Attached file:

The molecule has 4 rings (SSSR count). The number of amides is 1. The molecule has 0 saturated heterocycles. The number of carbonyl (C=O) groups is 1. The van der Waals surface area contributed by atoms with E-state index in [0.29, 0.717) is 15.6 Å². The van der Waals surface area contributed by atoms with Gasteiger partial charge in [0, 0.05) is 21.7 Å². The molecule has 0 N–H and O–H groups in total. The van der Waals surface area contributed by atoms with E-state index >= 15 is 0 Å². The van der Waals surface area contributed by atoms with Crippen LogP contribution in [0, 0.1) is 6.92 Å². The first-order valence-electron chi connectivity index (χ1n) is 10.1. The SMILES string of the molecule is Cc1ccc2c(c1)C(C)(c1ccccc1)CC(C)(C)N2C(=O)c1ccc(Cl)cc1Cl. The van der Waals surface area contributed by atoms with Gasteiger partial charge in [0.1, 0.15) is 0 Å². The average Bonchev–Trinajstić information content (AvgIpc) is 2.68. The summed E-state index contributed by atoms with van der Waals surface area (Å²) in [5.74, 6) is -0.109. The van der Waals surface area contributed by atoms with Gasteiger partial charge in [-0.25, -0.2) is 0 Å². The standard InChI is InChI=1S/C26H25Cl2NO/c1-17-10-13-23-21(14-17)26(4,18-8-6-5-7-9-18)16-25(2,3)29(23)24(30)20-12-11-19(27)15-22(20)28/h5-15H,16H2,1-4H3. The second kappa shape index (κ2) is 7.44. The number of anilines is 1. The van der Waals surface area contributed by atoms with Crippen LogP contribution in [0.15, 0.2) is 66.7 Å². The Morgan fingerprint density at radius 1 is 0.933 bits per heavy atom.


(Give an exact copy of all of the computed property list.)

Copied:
The molecule has 4 rings (SSSR count). The number of amides is 1. The molecule has 0 saturated heterocycles. The number of carbonyl (C=O) groups is 1. The van der Waals surface area contributed by atoms with E-state index in [0.29, 0.717) is 15.6 Å². The van der Waals surface area contributed by atoms with Gasteiger partial charge in [0, 0.05) is 21.7 Å². The molecule has 0 N–H and O–H groups in total. The van der Waals surface area contributed by atoms with E-state index >= 15 is 0 Å². The van der Waals surface area contributed by atoms with Crippen LogP contribution in [0, 0.1) is 6.92 Å². The first-order valence-electron chi connectivity index (χ1n) is 10.1. The SMILES string of the molecule is Cc1ccc2c(c1)C(C)(c1ccccc1)CC(C)(C)N2C(=O)c1ccc(Cl)cc1Cl. The van der Waals surface area contributed by atoms with Gasteiger partial charge in [0.1, 0.15) is 0 Å². The average Bonchev–Trinajstić information content (AvgIpc) is 2.68. The summed E-state index contributed by atoms with van der Waals surface area (Å²) in [5.74, 6) is -0.109. The van der Waals surface area contributed by atoms with Gasteiger partial charge in [-0.25, -0.2) is 0 Å². The standard InChI is InChI=1S/C26H25Cl2NO/c1-17-10-13-23-21(14-17)26(4,18-8-6-5-7-9-18)16-25(2,3)29(23)24(30)20-12-11-19(27)15-22(20)28/h5-15H,16H2,1-4H3. The second kappa shape index (κ2) is 7.44. The number of anilines is 1. The van der Waals surface area contributed by atoms with Crippen LogP contribution in [0.15, 0.2) is 66.7 Å². The Morgan fingerprint density at radius 1 is 0.933 bits per heavy atom.